READING TIME 4 MINUTES
Case has been storified to protect confidentiality
At Storifield Royal 04:15
I was in the later half of my night shift and was looking forward for my break. Almost there. I could smell the coffee. Just then I got thrusted with an ECG and 2 words
Here are the 2 ECGs that were done 15 minutes apart
and this was my reaction to it
ST elevation can be seen in lead II,III,AVF,V2-v4.
As I walked towards the patient, I saw a young lady sitting on a chair clenching her chest with her left hand and holding a 5 week old baby with the other. She said I woke up with this crushing chest pain. I feel I have been kicked in the chest. Pain was heavy, not worsening with breathing. She had cold sweats and was feeling nauseated. There were no co-morbids.
Nurse shouted her pulse is 56, BP 138/66, SpO2 97% on air. She is afebrile. We got her on the trolley, moved her to resus, cannulated and gave her analgesia.
Examination was unremarkable.
Cardiologist were called and a decision to activate the cath lab was taken. Reluctant to let go of her baby, we reassured mom that both of you will be reunited soon.
Angiography showed that patient had developed Spontaneous Coronary Artery Dissection(SCAD)
The culprit vessel was successfully stented and she made a full recovery.
Check out this 30 second animated demonstration on SCAD
READING TIME 5 MINUTES
If you have watched Hulk Hogan wrestling, you would know he has been a hero to many. Among his many sensational moves was a signature “ear wave”. Take a look
Before the Hogan decides to take on the the poor referee, he performs his ear waves where he walks to all 4 corners and “LISTENS” to the crowd. He makes them feel important. He is indicating it to them that “I am a world champion but I am “LISTENING” to you”.
A 29 year old female presents with abdominal pain and increased work of breathing. She suffers from type 1 diabetic. Her blood ketones are 6.1 and blood gas shows
pH 7.15 HCO3 15 Glucose 29 mmol Base excess -12 Lactate 1.6
The conversation between the “Doctor & Patient” was as follows
Hi..My name is “dr fast & the furious”. How can I help?
Well Dr I have diabetes and
Do you take insulin?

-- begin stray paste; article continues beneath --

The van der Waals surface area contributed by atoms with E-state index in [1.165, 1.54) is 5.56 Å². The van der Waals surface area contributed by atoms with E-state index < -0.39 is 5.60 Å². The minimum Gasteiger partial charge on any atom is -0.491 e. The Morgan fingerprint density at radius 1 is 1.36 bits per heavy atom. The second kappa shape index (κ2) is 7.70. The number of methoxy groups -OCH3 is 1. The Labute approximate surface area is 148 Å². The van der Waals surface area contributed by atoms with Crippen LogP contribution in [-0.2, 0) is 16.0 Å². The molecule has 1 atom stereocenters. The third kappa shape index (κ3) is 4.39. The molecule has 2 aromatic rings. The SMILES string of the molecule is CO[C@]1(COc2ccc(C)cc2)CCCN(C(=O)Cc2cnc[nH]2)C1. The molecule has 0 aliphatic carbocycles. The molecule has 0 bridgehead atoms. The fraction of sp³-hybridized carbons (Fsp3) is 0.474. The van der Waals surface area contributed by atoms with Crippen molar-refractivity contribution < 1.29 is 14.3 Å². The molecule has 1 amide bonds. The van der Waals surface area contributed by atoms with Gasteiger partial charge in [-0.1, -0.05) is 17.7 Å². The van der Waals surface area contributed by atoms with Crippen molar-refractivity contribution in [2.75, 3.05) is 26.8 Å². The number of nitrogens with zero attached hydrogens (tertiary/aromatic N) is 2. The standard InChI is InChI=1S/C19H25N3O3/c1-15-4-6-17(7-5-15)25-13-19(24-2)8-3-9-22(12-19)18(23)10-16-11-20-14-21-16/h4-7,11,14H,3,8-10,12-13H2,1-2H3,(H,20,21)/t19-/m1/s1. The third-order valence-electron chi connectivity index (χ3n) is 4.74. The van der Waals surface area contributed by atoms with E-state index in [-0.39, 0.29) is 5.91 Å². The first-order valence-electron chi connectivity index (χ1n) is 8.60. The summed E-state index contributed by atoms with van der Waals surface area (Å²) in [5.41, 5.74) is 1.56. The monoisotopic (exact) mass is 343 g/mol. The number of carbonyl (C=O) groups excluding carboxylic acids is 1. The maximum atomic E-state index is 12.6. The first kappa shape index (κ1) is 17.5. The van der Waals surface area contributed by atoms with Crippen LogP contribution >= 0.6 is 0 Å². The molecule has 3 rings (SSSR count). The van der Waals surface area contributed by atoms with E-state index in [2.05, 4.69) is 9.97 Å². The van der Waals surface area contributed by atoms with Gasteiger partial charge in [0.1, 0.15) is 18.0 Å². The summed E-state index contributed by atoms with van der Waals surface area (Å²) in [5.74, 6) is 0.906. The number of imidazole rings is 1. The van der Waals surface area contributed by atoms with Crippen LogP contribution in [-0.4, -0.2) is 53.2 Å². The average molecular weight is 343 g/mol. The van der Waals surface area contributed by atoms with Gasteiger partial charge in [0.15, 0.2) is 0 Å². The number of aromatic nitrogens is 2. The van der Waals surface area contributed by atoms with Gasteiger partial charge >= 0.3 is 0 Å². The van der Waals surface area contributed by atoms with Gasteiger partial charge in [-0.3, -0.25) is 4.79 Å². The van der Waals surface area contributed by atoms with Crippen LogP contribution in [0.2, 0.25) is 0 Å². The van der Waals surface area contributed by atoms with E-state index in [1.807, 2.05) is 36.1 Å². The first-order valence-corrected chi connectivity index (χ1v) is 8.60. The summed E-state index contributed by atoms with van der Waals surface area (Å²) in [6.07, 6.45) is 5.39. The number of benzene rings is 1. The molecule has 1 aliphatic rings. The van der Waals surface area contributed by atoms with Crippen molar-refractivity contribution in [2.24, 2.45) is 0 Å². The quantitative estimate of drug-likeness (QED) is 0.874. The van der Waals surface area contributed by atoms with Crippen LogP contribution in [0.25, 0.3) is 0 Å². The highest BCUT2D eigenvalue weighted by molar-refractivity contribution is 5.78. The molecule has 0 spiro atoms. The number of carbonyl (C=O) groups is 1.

Yes I am on insulin but yesterday I was feeling poorly. I had this terrible belly pain & felt like..
Did you had any vomiting…
No but I was…
No…but Doctor I was saying that I felt nauseous yesterday and didn’t wanted to…
Have you been taking your insulin regularly..
Okie I am just going to review your blood results and will come back to you..
Doctor reviews the results and makes the correct diagnosis of Diabetic Ketoacidosis, writes the correct management and refers the patient to medics. He then carries on seeing other patients and doesn’t get time to get back to this patient. She goes to the ward, gets better gradually and is discharged 3 days later. After few of weeks later, ED department receives a complaint letter that says…..
I would like to express my concerns regarding the contrast in care I received between emergency department and the medical ward. As soon as I reached ward, doctor explained to me what was my condition, listened to me and treated me. I started feeling better after few hours. I felt the doctor in ED acted more like a traffic warden who just directed me to medical ward .I felt I was not listened to. How could the doctor have diagnosed me when we wasn’t even listening. I understand the busy and noisy nature of A&E but strongly feels that ED doctor should have spent minute or two to listen to what I had to say.
ED compassion is as important for patients as giving good clinical care. Though there are many scientific papers and theories behind ED compassion, true delight of compassionate care comes from an introspection. Here is what I have found by listening…
Be an ED hero
Have a listening ear
Let your patient know
You have time to hear
So next time when you are treating your patient, ask yourself have you listened?